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Blog posts of '2011' 'July'

Enjoy the fruits of your labour!

This month I've been asked lots of, "What next?" questions and it's true, there are always plenty of jobs to be done with a vegetable garden. For example there is still time to be sowing quick cropping veg into those gaps created by harvesting other plants.
But one really important thing not to forget is to enjoy the fruits of your labour! At this time of year you'll be finding you have so much lovely produce to choose from in your garden, it's all too easy to be too busy to really take the time to appreciate it all.

So my advice is to get out there regularly with whatever you collect your fruit and veg in and really enjoy the picking of those strawberries, the digging up of those potatoes - like finding treasure I always think, the pulling of those carrots, the snipping of those lettuce leaves. Growing Your Own really is wonderful!

Inspired: Gardens for Play

In celebration of the beginning of the summer holidays and finally seeing some sun I have decided to do an 'Inspired' post this week. I've always loved playhouses and after having three daughters that all LOVE playing outside and getting dirty I'm currently longing for an awesome playhouse for them to spend more time outside come rain or shine.

I know this isn't something 99% of the population can afford, never mind fit into their suburban garden but Oh My Lord it's the most amazing structure I've ever laid eyes on.

This one reminds me of all the Enid Blyton books I read as a child. It has a thatched roof, which as a grown-up I know it is impractical yet I still want! The size and shape is more fitting to a UK suburban garden, if not made from totally the wrong materials for our climate, but I'm sure you can all take inspiration from this and build something amazing for your children!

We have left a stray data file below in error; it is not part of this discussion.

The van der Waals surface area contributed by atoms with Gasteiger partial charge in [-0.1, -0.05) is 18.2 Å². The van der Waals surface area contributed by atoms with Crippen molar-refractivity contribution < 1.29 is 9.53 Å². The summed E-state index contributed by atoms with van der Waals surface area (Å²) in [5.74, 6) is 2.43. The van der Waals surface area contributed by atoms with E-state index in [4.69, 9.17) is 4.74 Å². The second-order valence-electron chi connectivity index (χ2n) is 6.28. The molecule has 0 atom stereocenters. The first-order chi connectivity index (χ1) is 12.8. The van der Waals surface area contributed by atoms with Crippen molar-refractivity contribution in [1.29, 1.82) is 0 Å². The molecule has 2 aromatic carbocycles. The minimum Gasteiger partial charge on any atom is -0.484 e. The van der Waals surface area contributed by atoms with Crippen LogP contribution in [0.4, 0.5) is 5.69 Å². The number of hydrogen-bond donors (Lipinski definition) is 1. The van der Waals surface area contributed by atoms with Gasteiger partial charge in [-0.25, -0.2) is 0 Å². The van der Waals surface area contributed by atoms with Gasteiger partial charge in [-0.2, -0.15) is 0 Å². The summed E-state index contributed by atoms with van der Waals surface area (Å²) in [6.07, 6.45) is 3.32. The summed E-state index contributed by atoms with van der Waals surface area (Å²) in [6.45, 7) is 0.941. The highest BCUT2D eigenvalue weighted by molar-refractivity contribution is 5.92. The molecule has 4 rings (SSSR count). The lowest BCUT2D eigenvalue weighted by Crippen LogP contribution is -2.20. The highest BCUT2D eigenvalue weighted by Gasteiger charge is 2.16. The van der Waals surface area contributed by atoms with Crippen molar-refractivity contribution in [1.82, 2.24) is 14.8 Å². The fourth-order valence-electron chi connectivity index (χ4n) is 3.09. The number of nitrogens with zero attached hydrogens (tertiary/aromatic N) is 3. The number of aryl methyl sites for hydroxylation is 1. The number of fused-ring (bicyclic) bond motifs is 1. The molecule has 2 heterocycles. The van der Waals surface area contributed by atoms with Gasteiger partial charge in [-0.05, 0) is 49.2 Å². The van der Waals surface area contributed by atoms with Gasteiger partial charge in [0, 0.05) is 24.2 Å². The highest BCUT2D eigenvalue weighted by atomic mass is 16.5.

Now the obvious course of action here is to follow on to games you can play in your garden, and I don't mean tennis or football but indoor games... MEGA sized for the garden.

Twister has to be my favourite by far, ideal for a children's party or even a wedding reception! And here is it in all its garden sized glory...

The possibilities are- of course- endless and I'm sure the children would enjoy painting the spots on as much as playing the game with their friends and family. The special garden games spray paints are available from garden centres and don't damage the grass. Instead you could cut out fabric or card spots and simply lay them on the grass, or you could chalk the spots onto the patio.

Another family favourite is Jenga and what garden should be without a giant-sized version?

Of course you don't need to buy one this enormous! Argos and other retailers sell a garden version for not very much money but you could always- if you're crafty- make your own. There are many, many others, such as chess and draughts which are also great for garden fun and simple enough for children to understand and take part.

I'm a sucker for pretty things whether clothing, homewares or gorgeous things in your garden and the following pics are no exception! Maybe one day I'll get it looking like this!

I love arches and this is totally beyond belief! 'The Secret Garden' is an amazing book and inspiration just flows from it. This would be an amazing entrance to any garden, secret or otherwise! The possibilities are endless in regard to what you have climbing up and over your own archway. There are plenty of frames or shaped metalwork out there to achieve a fabulous shape for any archway.

I love our garden at night, you can't see the neighbours and we get a great view on the sky but my trouble has always been making somewhere amazing to sit and spend an evening. I long to create a space like this and it's easy and low cost to do. Most importantly, you need trees or a structure to sit beneath for your hanging lanterns, etc.

I challenge you this summer break to create something amazing yet family friendly for your garden, ours is in progress!

-- Liz Longworth

So much to do in July!

Now I have been so busy with work over the past few weeks that I have slightly neglected the garden - thankfully we now have some rain in East Anglia so all my veggies have been growing away happily on their own! I have remembered to water the tomatoes and cucumbers in the greenhouse though and am now being rewarded with lots of flowers and the beginnings of fruit.

The Tenderstem Broccoli is also coming along well, although I have had to cover it with mesh netting to stop the slugs and cabbage butterflies and I have already started to harvest small carrots and my fabulous new potatoes, grown in bags this year. One of the reasons for “growing you own” is because the vegetables taste so much better and this is particularly true of these two crops - there is nothing better than digging up your spuds, cooking them straight away and then covering them in butter and a spring of mint before serving! The carrots are so tasty they don’t even make it as far as the pot.